Pen Like A Knife | Fiction of Marjory Stoneman Douglas
Marjory Stoneman Douglas (1890 – 1998) was a journalist, writer, activist, environmentalist and feminist, famously described as having “a tongue like a switchblade and the moral authority to embarrass bureaucrats and politicians and make things happen.” Especially dedicated to the preservation of the Florida Everglades, this collection of early short stories captures that surgical wit, technical skill and unbridled passion that became the mark of her writing for the next 70 years. In the spirit of Earth Day 2017, Douglas’ works – both factual and fictional – stand out among the most effective environmental writing.
Her fictional works were widely published and popular, and often were well ahead of her time on matters of racial justice, women’s rights, and the care and protection of the natural world. A riveting collection of short fictional pieces, most originally published in the Saturday Evening Post and the Library Digest during the late 1920s and early 1930s, is her first POBA portfolio.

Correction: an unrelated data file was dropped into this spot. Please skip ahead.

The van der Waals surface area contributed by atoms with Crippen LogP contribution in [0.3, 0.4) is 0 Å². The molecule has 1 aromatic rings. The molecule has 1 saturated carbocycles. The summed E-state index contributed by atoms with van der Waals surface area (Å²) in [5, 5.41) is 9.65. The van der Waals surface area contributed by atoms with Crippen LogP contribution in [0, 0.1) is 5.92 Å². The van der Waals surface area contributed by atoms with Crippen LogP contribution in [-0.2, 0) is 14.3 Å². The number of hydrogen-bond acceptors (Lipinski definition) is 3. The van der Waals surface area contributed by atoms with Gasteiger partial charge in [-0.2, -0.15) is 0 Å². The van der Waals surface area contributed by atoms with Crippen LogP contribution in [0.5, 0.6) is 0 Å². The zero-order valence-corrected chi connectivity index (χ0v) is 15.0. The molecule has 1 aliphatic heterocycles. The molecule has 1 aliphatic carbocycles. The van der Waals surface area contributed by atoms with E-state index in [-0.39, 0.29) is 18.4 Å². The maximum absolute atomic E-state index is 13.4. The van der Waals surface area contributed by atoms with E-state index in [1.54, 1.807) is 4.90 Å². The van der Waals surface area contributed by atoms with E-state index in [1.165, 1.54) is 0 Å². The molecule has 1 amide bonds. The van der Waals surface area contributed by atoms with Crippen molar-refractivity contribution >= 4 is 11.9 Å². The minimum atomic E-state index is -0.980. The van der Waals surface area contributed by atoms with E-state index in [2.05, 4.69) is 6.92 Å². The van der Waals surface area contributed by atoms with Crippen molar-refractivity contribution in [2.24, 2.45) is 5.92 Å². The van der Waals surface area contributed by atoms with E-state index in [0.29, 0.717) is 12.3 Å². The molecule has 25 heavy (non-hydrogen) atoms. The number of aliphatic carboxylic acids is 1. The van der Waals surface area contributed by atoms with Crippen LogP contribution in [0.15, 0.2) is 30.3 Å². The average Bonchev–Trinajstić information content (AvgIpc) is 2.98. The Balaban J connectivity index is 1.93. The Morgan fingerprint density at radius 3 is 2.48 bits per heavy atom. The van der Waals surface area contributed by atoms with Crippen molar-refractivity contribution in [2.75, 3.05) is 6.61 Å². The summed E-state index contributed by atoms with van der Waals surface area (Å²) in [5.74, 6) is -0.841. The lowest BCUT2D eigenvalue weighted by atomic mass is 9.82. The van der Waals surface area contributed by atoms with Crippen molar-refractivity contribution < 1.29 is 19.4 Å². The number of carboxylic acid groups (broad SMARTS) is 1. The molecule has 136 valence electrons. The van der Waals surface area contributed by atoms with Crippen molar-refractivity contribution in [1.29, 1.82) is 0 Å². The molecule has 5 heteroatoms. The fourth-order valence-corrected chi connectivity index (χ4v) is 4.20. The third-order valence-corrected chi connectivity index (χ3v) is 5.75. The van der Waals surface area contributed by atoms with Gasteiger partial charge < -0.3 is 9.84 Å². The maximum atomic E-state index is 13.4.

Her works were so highly regarded during her lifetime that she was entered into the prestigious Florida Artists Hall of Fame in 1993 by the Florida Division of Cultural Affairs. While her writing topics are wide-ranging, her skill on paper and off at bringing the facts and the impact of the issues she raised are unparalleled – and always a good read. Click here to read some of her best short fictional works.
In tribute to her work to preserve the Florida everglades, we accompany this portfolio with a work of fellow Floridian and conservationist, called Misty Morning Feeding by A.E. Backus, c. 1950. We are grateful to the Florida Division of Cultural Affairs for making these works available on POBA.